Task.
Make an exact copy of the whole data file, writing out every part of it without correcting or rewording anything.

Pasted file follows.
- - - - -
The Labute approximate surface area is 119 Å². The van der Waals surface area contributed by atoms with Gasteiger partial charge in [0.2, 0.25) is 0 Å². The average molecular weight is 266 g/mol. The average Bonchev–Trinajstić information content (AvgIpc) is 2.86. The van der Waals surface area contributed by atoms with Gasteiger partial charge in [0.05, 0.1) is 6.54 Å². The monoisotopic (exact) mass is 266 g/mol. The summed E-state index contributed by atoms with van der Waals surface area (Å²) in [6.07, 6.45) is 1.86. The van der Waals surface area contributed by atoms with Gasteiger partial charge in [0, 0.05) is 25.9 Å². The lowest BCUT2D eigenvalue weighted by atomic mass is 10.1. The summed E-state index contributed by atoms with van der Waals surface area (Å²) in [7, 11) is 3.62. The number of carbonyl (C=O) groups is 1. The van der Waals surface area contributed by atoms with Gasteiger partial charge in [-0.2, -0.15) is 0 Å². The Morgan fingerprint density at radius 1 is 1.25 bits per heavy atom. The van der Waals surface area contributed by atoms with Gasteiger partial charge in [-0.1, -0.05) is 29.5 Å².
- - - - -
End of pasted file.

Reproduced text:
The Labute approximate surface area is 119 Å². The van der Waals surface area contributed by atoms with Gasteiger partial charge in [0.2, 0.25) is 0 Å². The average molecular weight is 266 g/mol. The average Bonchev–Trinajstić information content (AvgIpc) is 2.86. The van der Waals surface area contributed by atoms with Gasteiger partial charge in [0.05, 0.1) is 6.54 Å². The monoisotopic (exact) mass is 266 g/mol. The summed E-state index contributed by atoms with van der Waals surface area (Å²) in [6.07, 6.45) is 1.86. The van der Waals surface area contributed by atoms with Gasteiger partial charge in [0, 0.05) is 25.9 Å². The lowest BCUT2D eigenvalue weighted by atomic mass is 10.1. The summed E-state index contributed by atoms with van der Waals surface area (Å²) in [7, 11) is 3.62. The number of carbonyl (C=O) groups is 1. The van der Waals surface area contributed by atoms with Gasteiger partial charge in [-0.2, -0.15) is 0 Å². The Morgan fingerprint density at radius 1 is 1.25 bits per heavy atom. The van der Waals surface area contributed by atoms with Gasteiger partial charge in [-0.1, -0.05) is 29.5 Å².